What defines a “superphone?”
For Research in Motion (NASDAQ:RIMM), superphones are essentially code for newfangled smartphones based on the company’s QNX operating system, the well-regarded platform RIM acquired last year to serve as the basis for its BlackBerry Playbook tablet.
RIM co-CEOS Jim Balsillie and Mike Lazaridis have both said the superphones were intended to compete with Apple’s (NASDAQ:AAPL) popular iPhone and the crop of handsets based on Google’s (NYSE:GOOG) Android operating system. Those top two platforms have blown past RIM’s BlackBerry in every way conceivable, which is
evident in the
RIM has yet to describe how its QNX handsets will be “super,” though market watchers expected handsets with big, bright touch-screens powered by 1GHz dual-core or faster processors in keeping with the latest trends. Well, the first details to emerge about the superphones suggest the devices RIM intends to release to challenge those leading platforms may not be so super.
Boy Genius Report reported that RIM is currently testing a QNX-based “Colt” superphone. However, this device, which is expected to appear in the first quarter next year-or roughly six months from now-employs only a single-core CPU. Multi-core CPUs will come in future phones, according to the blog.
Moreover, Boy Genius Report noted that while RIM is working on a version of the BES (BlackBerry Enterprise Server) tailored for QNX to support native email (something the PlayBook does not do), the Colt QNX smartphone will launch without support for the BES.
This means no native email or push capabilities. Moreover, companies that want to use Microsoft Exchange email on the device must use Microsoft ActiveSync, which the phone will support out-of-the-box.
Jefferies & Co analyst Peter Misek had a similar take. He said Aug. 9 that his channel checks did show RIM “was having issues with multi-core chipsets and its BES/BIS infrastructure for QNX.”
“RIM management has referred to their QNX phones as “superphones,” but we find these specs uncompelling,” Misek wrote. “We see this as nothing more than ditching features, functionality and performance in an attempt to adhere to a Q1 launch commitment to carriers and partners.”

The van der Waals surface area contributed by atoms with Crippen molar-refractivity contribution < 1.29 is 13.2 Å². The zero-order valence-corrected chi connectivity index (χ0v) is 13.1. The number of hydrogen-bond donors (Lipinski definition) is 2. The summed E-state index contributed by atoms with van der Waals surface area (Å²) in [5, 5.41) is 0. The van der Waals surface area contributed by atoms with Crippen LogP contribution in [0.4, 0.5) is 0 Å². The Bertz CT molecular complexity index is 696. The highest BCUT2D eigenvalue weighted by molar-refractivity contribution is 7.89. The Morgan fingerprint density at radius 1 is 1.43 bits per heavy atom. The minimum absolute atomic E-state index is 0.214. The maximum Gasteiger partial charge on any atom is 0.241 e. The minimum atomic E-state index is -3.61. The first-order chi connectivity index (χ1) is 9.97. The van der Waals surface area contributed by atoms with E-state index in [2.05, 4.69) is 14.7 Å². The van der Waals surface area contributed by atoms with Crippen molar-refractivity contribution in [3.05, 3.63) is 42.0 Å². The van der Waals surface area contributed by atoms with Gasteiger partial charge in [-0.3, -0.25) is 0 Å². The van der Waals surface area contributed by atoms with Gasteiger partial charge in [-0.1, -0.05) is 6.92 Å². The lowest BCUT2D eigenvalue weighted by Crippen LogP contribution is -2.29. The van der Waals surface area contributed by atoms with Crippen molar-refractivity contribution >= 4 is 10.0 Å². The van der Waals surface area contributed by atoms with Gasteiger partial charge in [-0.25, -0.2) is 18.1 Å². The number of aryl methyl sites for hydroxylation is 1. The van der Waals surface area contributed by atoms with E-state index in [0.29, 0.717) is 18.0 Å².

However, industry analyst Jack Gold said he wasn’t so concerned about the number of cores the superphones’ chips have, but about overall performance.
“You can’t directly equate the number of cores on phones with their overall performance, just as you can’t in a PC,” Gold told eWEEK. “Yes, theoretically, multi-core performs better, but not always. So the “cores-manship” like the GHz-manship is not the only criteria of measurement.”
It’s also important to note that the Colt is purportedly in the testing phase, and things could very well change between now and its supposed Q1 2012 launch. Gold said the Colt could be an engineering model that could be upgraded. Moreover, he noted that BlackBerry devices that RIM just announced are dual-core and QNX already runs on multi-core, “so the OS is not an issue here.”
However, if all of BGR details are true, the Colt QNX phone would likely receive a tepid reception, which would bring more damage to the company’s diminished reputation to keep up with Android and iPhone innovation.
That could be disastrous for, not only RIM’s positioning of superphones among consumers, but also the company’s enterprise market channel, RIM’s bread and butter, Misek said. He wrote: “We would become incrementally more bearish if RIM were to launch an underpowered and non-BES/BIS-linked BlackBerry powered by QNX. We believe it would harm consumer perceptions and would likely encourage enterprises to seriously evaluate alternative solutions.”
And if businesses had to resort to using Microsoft’s ActiveSync to support Microsoft Exchange email on the QNX phone, Misek said this could lead to a permanent shift away from the BlackBerry platform.
Yet Gold isn’t buying into the assumption that the first RIM superphone won’t be email-compliant, noting that RIM has promised to bring out a native email client for PlayBook in the next couple of months.
“So if there is a BES-complaint email client for PB, why would it not run on the QNX phone? And if they do allow ActiveSync connectivity, that would not be a bad thing, as many SMBs would rather bypass BES anyway and go direct to Exchange. So I see an either/or scenario with both BES and ActiveSync support as a positive thing.”
Still, Gold did acknowledge that RIM has to nail the superphones to succeed against iPhone and Android. “A half-baked device will not do much to recapture their market share, and will certainly diminish their credibility. But I believe management knows this very well, and I don’t believe they will make that mistake.”